Sleep

Narcolepsy

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Narcolepsy

  • Epidemiology
  1. Prevalence: 40 per 100,000 (0.02 to 0.18% of adults)
  2. Men and women affected equally
  3. Onset in adolescence to early 20s (rarely has onset after age 50 years)
  • Pathophysiology
  1. Excessive Sleepiness
  2. Abnormal REM Sleep
  • Causes
  1. Idiopathic
    1. Hereditary related to DR-2
  2. Secondary causes
    1. Head Trauma
    2. Encephalopathy
    3. Brain Tumor
    4. Cerebrovascular insufficiency
  • Symptoms
  • Classic Tetrad
  1. Recurrent irresistible Daytime Sleepiness
    1. Occurs unexpectedly and at inappropriate times
  2. Cataplexy (25-30% of patients with Narcolepsy)
    1. Sudden decrease or loss of voluntary muscle tone following emotional trigger (e.g. laughing, surprise)
    2. Episodes last seconds to minutes
      1. Localized hypotonia (e.g. jaw drop, head nod, knee sag)
      2. Generalized hypotonia (full collapse onto floor)
  3. Hallucinations
    1. Hypnagogic Hallucinations (on falling asleep)
    2. Hypnopompic Hallucinations (on awakening)
  4. Sleep Paralysis
    1. Transient, generalized inability to move or speak during sleep-wake transition
  • Differential Diagnosis
  1. See Hypersomnolence
  2. Sleep Apnea
  3. Other Primary Hypersomnia (uncommon)
    1. Idiopathic Hypersomnia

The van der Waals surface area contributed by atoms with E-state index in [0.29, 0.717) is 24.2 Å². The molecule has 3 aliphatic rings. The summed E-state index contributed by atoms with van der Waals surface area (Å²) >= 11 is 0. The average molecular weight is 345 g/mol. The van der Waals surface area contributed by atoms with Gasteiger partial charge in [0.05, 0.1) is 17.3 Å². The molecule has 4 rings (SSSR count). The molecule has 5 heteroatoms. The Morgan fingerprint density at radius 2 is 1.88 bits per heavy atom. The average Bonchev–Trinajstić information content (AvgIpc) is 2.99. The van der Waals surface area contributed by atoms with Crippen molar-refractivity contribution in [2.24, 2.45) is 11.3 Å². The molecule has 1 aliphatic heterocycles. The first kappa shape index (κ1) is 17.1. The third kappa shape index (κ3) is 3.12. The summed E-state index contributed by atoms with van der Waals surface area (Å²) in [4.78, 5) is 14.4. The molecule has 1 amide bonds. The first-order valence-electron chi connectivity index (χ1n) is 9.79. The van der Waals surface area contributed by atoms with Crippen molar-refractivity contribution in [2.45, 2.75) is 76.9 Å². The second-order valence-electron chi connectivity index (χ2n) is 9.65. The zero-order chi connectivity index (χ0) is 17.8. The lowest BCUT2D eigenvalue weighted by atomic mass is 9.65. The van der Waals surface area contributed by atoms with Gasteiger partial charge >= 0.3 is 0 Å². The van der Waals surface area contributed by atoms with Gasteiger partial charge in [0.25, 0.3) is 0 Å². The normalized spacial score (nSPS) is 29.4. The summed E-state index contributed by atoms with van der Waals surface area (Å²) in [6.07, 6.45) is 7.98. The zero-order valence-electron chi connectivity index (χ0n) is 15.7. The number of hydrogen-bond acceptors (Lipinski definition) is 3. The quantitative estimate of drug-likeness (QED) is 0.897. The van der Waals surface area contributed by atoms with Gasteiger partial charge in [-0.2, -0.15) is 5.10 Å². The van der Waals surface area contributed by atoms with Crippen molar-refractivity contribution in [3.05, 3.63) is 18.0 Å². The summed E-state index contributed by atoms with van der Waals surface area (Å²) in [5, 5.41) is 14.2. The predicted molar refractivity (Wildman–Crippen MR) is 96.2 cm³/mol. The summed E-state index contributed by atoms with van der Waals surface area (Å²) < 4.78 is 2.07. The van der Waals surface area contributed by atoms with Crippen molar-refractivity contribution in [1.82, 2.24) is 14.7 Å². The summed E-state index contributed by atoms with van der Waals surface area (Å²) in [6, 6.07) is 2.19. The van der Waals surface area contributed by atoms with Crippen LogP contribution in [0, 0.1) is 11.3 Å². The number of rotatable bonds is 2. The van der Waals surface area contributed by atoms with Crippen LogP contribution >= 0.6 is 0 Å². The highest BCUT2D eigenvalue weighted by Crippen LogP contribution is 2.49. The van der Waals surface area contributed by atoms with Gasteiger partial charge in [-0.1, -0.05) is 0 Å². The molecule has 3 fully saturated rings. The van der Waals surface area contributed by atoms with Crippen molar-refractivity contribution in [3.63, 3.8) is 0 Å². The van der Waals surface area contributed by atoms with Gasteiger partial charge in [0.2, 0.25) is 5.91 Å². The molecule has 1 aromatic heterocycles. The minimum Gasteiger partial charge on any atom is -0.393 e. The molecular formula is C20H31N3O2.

2. Menstrual Hypersomnia
    3. Kleine-Levin Syndrome (rare syndrome of male teens)
  • Evaluation
  1. Sleep log or actigraphy for 2 weeks
  2. Multiple Sleep Latency Test (daytime nap test)
    1. At least 2 naps with early onset REM Sleep (Rapid transition to REM)
    2. Shortened REM latency (<8 minutes)
  • Management
  • Standard Medications
  1. See Hypersomnia
  2. First-Line Stimulants
    1. Modafinil (Provigil)
      1. Best safety profile and lowest abuse potential of all stimulant agents
    2. Armodafinil (Nuvigil, generic)
    3. Solriamfetol (Sunosi, expensive)
  3. Other stimulants (risk of dependence)
    1. Methylphenidate (Ritalin)
    2. Dextroamphetamine (Dexedrine)
  4. Symptomatic management of Cataplexy, Sleep Paralysis or hypnagogic Hallucinations
    1. SNRI (e.g. Effexor) and SSRI agents suppress REM Sleep
  5. Other agents
    1. Gamma hydroxybutyric acid or Sodium oxybate (Xyrem)
      1. Given twice nightly